An unusually acidic environment around living cells may be an indicator that processes associated with disease are taking place in the vicinity. Of course there’s a myriad of other biological variables related to the cellular pH. To measure the cellular pH levels, fluorescent dyes exist that glow when illuminated by a specific wavelength of light and that find themselves in an environment that has a certain pH range. A problem with these dyes is that they fluoresce when energized by high frequency light that can damage the surrounding cells. Researchers at Michigan Technological University have now developed a new fluorescent dye to measure the pH that is excited by light in the near-infrared, and even lower, range.
The new water-soluble luminescent probes emit light when they’re themselves illuminated by near-infrared light, but they are also detectable using single-photon frequency up-conversion luminescence (FUCL) when an even weaker frequency of light is used to excite them.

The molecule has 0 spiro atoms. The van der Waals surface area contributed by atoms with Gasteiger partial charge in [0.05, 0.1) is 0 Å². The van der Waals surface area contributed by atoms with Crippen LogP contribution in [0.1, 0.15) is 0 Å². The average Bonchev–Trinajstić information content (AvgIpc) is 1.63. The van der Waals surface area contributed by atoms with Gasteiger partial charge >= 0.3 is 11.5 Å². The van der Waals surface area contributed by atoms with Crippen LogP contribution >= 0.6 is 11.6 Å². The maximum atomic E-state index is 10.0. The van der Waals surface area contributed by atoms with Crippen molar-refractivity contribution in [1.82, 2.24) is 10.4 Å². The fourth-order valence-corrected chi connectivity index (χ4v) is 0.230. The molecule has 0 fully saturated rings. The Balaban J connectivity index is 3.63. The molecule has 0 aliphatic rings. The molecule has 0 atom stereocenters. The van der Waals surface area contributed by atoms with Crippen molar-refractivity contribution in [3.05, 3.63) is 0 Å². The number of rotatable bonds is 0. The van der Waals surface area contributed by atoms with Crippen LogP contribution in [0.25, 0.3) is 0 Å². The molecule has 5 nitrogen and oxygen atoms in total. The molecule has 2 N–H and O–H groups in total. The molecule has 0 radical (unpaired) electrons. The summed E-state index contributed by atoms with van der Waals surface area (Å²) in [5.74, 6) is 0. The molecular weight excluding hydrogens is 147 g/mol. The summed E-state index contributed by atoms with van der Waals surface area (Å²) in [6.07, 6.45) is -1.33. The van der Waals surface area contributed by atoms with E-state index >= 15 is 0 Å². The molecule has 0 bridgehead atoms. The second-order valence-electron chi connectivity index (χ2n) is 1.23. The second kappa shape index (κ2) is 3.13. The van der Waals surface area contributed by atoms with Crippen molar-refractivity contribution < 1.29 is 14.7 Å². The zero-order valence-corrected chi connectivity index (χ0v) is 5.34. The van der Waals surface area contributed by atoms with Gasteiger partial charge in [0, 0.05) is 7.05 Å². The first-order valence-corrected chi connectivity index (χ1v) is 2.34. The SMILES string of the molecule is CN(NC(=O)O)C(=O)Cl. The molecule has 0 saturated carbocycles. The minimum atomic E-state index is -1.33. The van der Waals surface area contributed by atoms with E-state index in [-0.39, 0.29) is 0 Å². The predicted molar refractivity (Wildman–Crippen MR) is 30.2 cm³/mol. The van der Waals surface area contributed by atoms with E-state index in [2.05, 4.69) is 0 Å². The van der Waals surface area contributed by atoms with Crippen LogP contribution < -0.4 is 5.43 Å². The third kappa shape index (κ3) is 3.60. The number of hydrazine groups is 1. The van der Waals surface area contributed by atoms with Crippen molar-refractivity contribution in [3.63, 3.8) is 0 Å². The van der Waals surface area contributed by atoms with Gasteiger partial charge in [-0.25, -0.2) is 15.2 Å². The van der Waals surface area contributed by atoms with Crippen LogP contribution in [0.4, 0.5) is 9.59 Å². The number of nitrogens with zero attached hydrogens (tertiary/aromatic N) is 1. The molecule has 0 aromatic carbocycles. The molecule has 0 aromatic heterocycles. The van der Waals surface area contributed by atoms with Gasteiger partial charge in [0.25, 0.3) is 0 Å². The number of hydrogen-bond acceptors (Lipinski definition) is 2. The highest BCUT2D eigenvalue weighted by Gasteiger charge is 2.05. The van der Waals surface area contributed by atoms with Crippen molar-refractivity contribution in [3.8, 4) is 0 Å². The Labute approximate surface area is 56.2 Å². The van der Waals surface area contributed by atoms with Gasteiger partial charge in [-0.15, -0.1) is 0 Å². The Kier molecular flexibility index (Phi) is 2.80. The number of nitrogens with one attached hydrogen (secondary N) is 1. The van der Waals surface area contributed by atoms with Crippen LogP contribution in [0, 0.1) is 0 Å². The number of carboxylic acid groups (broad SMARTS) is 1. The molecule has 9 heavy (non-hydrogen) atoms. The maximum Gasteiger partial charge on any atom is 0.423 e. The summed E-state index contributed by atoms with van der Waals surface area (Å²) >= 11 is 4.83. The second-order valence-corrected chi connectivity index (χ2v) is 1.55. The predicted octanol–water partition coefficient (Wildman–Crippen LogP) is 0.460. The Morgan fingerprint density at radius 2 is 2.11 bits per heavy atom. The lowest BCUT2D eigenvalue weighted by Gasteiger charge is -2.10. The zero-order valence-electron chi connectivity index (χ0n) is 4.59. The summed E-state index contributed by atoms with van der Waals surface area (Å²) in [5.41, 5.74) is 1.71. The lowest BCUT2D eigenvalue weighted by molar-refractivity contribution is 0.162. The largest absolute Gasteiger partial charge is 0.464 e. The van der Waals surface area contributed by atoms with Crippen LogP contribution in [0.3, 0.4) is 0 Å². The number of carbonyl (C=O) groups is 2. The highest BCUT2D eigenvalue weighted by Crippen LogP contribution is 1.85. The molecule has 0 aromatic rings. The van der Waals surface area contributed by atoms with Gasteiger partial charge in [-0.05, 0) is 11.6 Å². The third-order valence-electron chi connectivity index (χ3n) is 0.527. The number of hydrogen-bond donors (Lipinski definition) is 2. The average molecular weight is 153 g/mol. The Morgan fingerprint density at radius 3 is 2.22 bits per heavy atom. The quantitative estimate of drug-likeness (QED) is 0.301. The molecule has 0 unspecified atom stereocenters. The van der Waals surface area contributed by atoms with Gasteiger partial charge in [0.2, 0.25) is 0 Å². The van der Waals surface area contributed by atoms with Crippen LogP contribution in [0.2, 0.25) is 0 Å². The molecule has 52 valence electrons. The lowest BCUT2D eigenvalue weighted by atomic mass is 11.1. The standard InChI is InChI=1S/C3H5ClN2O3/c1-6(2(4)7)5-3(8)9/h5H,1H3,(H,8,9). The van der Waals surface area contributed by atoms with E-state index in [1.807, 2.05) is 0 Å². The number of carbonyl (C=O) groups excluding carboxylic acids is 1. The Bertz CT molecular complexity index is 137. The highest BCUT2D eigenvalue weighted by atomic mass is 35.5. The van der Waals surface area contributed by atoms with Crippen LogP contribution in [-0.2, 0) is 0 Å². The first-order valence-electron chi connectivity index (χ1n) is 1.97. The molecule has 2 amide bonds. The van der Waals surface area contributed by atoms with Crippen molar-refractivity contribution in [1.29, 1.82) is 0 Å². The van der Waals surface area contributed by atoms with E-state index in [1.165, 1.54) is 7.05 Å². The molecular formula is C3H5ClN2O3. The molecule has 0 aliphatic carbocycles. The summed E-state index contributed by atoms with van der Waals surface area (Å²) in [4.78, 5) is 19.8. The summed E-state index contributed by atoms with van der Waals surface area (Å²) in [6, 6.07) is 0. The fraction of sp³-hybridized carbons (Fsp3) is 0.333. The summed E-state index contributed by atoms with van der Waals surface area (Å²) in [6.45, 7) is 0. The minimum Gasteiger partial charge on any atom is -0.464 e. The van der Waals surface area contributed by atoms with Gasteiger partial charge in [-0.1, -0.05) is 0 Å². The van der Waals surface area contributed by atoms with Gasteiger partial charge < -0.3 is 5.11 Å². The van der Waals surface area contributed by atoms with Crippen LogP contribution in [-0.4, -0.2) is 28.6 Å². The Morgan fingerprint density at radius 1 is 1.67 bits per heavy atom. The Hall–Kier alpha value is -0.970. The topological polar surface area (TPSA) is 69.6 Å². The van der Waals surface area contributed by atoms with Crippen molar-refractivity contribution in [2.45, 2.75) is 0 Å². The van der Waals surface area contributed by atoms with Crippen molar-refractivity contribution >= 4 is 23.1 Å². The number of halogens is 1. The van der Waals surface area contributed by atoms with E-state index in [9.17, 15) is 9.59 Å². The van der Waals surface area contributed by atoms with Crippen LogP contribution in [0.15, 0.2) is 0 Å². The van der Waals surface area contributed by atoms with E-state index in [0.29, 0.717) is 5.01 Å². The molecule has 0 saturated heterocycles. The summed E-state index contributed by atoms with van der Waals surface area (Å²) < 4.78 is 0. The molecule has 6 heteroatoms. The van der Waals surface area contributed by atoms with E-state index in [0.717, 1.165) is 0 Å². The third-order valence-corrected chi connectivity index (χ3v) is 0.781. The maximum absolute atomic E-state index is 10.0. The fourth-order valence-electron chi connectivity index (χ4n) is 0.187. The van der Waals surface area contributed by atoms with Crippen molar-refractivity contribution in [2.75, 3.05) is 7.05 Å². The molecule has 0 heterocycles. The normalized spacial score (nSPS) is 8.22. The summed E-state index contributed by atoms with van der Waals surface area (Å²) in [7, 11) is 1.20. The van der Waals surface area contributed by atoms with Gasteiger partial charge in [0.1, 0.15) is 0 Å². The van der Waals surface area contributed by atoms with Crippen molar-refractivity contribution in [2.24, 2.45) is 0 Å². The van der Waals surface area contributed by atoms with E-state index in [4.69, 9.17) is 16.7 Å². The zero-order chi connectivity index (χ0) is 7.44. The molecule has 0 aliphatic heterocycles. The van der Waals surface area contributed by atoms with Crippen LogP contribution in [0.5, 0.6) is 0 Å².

Some details from the study abstract in journal ACS Sensors:
The water solubility and biocompatibility of these probes were achieved by introducing mannose residues through 2,2′-(ethylenedioxy)diethylamine tethered spacers to a near-infrared conventional fluorescence (CF) and FUCL organic fluorophore. At a pH higher than 7.4, the probes have ring-closed spirocyclic lactam structures, thus are colorless and nonfluorescent. Nevertheless, they sensitively respond to acidic pH values, with a drastic structural change to ring-opened spirocyclic lactam forms, which cause significant absorbance increases at 714 nm. Correspondingly, their near-infrared CF and FUCL intensities at 740 nm are also significantly enhanced when excited by 690 and 808 nm, respectively. The probes hold a variety of advantages such as high sensitivity, excellent reversibility and selectivity to pH over metal ions, low cellular autofluorescence background interference, good cell membrane permeability and photostability, as well as low cytotoxicity. Our results have successfully proven that these probes can visualize intracellular lysosomal pH changes in live cells by monitoring both near-infrared CF and FUCL changes.
Via: Michigan Tech…